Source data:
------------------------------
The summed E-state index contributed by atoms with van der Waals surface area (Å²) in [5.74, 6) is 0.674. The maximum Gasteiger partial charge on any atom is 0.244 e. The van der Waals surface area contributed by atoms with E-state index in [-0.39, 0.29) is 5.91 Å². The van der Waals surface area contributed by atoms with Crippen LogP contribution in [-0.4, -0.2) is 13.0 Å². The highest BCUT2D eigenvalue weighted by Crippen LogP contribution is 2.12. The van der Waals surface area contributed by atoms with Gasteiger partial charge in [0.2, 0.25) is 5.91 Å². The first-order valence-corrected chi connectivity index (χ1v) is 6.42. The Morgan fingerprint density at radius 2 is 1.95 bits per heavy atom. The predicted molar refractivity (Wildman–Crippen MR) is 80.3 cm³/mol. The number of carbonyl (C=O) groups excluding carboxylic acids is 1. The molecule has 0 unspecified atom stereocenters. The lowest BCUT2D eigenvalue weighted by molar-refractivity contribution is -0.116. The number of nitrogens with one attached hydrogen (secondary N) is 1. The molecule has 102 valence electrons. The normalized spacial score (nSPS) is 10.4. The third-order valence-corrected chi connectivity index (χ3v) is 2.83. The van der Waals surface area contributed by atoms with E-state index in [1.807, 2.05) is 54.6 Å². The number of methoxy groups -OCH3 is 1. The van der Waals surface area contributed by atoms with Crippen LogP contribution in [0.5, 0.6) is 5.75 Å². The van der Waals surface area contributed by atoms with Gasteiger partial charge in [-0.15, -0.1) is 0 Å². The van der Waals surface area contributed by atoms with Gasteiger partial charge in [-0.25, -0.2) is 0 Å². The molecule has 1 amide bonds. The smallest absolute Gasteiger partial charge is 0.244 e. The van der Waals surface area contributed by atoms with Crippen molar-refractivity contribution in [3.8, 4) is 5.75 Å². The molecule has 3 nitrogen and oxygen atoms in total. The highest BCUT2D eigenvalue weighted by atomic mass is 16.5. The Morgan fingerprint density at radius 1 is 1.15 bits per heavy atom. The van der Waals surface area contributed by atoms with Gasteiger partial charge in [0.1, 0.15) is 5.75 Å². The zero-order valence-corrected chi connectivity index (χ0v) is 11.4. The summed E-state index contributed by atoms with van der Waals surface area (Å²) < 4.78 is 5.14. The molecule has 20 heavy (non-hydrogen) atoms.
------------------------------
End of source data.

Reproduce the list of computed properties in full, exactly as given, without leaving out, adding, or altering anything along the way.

The summed E-state index contributed by atoms with van der Waals surface area (Å²) in [5.74, 6) is 0.674. The maximum Gasteiger partial charge on any atom is 0.244 e. The van der Waals surface area contributed by atoms with E-state index in [-0.39, 0.29) is 5.91 Å². The van der Waals surface area contributed by atoms with Crippen LogP contribution in [-0.4, -0.2) is 13.0 Å². The highest BCUT2D eigenvalue weighted by Crippen LogP contribution is 2.12. The van der Waals surface area contributed by atoms with Gasteiger partial charge in [0.2, 0.25) is 5.91 Å². The first-order valence-corrected chi connectivity index (χ1v) is 6.42. The Morgan fingerprint density at radius 2 is 1.95 bits per heavy atom. The predicted molar refractivity (Wildman–Crippen MR) is 80.3 cm³/mol. The number of carbonyl (C=O) groups excluding carboxylic acids is 1. The molecule has 0 unspecified atom stereocenters. The lowest BCUT2D eigenvalue weighted by molar-refractivity contribution is -0.116. The number of nitrogens with one attached hydrogen (secondary N) is 1. The molecule has 102 valence electrons. The normalized spacial score (nSPS) is 10.4. The third-order valence-corrected chi connectivity index (χ3v) is 2.83. The van der Waals surface area contributed by atoms with E-state index in [1.807, 2.05) is 54.6 Å². The number of methoxy groups -OCH3 is 1. The van der Waals surface area contributed by atoms with Crippen LogP contribution in [0.5, 0.6) is 5.75 Å². The van der Waals surface area contributed by atoms with Gasteiger partial charge in [-0.15, -0.1) is 0 Å². The van der Waals surface area contributed by atoms with Gasteiger partial charge in [-0.25, -0.2) is 0 Å². The molecule has 1 amide bonds. The smallest absolute Gasteiger partial charge is 0.244 e. The van der Waals surface area contributed by atoms with Crippen molar-refractivity contribution in [3.8, 4) is 5.75 Å². The molecule has 3 nitrogen and oxygen atoms in total. The highest BCUT2D eigenvalue weighted by atomic mass is 16.5. The Morgan fingerprint density at radius 1 is 1.15 bits per heavy atom. The van der Waals surface area contributed by atoms with Gasteiger partial charge in [0.1, 0.15) is 5.75 Å². The zero-order valence-corrected chi connectivity index (χ0v) is 11.4. The summed E-state index contributed by atoms with van der Waals surface area (Å²) < 4.78 is 5.14. The molecule has 20 heavy (non-hydrogen) atoms.